Shannon Roddel | July 27, 2019
Research has long indicated that the elimination of the North American Free Trade Agreement (NAFTA), or simply the withdrawal of the U.S. from NAFTA, would reduce standards of living in Canada, Mexico and the U.S.
A new study from the University of Notre Dame shows the move would indeed economically hurt all three countries, but with a surprising twist — Canada would suffer the most.
Typically, the smallest economy — in the case of NAFTA, Mexico — loses the most in per capita income because smaller economies tend to rely more on international trade, but not here, according to the study, “Putting Canada in the Penalty Box: Trade and Welfare Effects of Eliminating NAFTA,” forthcoming in The World Economy by Jeffrey Bergstrand, professor of finance in Notre Dame’s Mendoza College of Business.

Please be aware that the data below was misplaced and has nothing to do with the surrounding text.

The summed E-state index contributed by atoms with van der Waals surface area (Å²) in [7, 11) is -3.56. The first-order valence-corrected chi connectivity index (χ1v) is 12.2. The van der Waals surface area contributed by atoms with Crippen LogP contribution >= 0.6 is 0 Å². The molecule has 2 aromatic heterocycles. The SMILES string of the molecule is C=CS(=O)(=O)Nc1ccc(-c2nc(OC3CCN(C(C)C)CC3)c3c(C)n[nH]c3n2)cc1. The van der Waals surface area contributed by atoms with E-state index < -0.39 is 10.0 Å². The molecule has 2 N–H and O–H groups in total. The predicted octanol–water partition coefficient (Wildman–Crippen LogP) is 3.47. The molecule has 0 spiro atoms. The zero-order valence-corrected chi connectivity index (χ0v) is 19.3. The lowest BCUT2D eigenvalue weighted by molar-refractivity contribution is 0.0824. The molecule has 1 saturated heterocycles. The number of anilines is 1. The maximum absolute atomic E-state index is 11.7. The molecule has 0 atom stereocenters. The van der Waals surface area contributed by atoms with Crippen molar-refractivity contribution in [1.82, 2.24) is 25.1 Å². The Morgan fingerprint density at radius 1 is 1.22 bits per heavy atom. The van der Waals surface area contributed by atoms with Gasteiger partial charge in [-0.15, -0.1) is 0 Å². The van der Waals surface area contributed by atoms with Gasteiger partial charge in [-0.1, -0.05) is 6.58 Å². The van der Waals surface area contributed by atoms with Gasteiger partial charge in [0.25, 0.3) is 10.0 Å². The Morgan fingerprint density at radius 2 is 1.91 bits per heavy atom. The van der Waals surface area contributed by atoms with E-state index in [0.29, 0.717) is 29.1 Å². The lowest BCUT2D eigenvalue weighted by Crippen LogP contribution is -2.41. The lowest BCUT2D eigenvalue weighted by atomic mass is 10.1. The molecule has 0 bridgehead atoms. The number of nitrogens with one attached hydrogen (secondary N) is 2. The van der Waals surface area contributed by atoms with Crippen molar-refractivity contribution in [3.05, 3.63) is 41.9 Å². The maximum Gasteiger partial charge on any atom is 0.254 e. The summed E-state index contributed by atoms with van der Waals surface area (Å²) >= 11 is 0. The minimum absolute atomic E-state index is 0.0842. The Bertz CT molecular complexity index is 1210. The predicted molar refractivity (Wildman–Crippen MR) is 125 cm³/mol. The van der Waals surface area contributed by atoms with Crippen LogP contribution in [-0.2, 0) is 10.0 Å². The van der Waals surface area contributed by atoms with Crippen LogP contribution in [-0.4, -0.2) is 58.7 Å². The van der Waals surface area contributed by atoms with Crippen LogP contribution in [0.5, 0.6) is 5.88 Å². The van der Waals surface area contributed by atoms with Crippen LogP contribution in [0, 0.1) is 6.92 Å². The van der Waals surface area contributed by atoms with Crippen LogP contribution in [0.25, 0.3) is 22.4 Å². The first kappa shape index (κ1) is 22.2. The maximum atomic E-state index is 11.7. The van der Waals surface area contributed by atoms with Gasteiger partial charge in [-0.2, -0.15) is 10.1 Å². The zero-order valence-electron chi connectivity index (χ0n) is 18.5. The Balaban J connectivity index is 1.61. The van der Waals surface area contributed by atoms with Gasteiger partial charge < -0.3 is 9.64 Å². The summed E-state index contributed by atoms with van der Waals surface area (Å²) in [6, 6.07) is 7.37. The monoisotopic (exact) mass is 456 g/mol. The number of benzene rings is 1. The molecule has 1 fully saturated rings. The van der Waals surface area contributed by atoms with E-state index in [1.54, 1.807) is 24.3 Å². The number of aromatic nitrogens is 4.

“When a free trade agreement is eliminated, tariffs between the former members rise,” Bergstrand explains. “With NAFTA, as each country’s tariffs rise, it makes goods in non-member countries cheaper to buy and export. And it makes goods at home relatively less expensive. However, the fall in members’ trade does reduce demand in each country and lowers wage rates in all the countries, which we found. It also — due to higher tariffs among the former members — raises prices in all the countries, which we also found. This is what lowers standards of living.”
The study’s determination that Canada’s standard of living fell the most is due to the economic and geographic structure of the Canadian economy.
Jeffrey Bergstrand. Photo by Barbara Johnston/University of Notre Dame.Jeffrey Bergstrand
Read more here.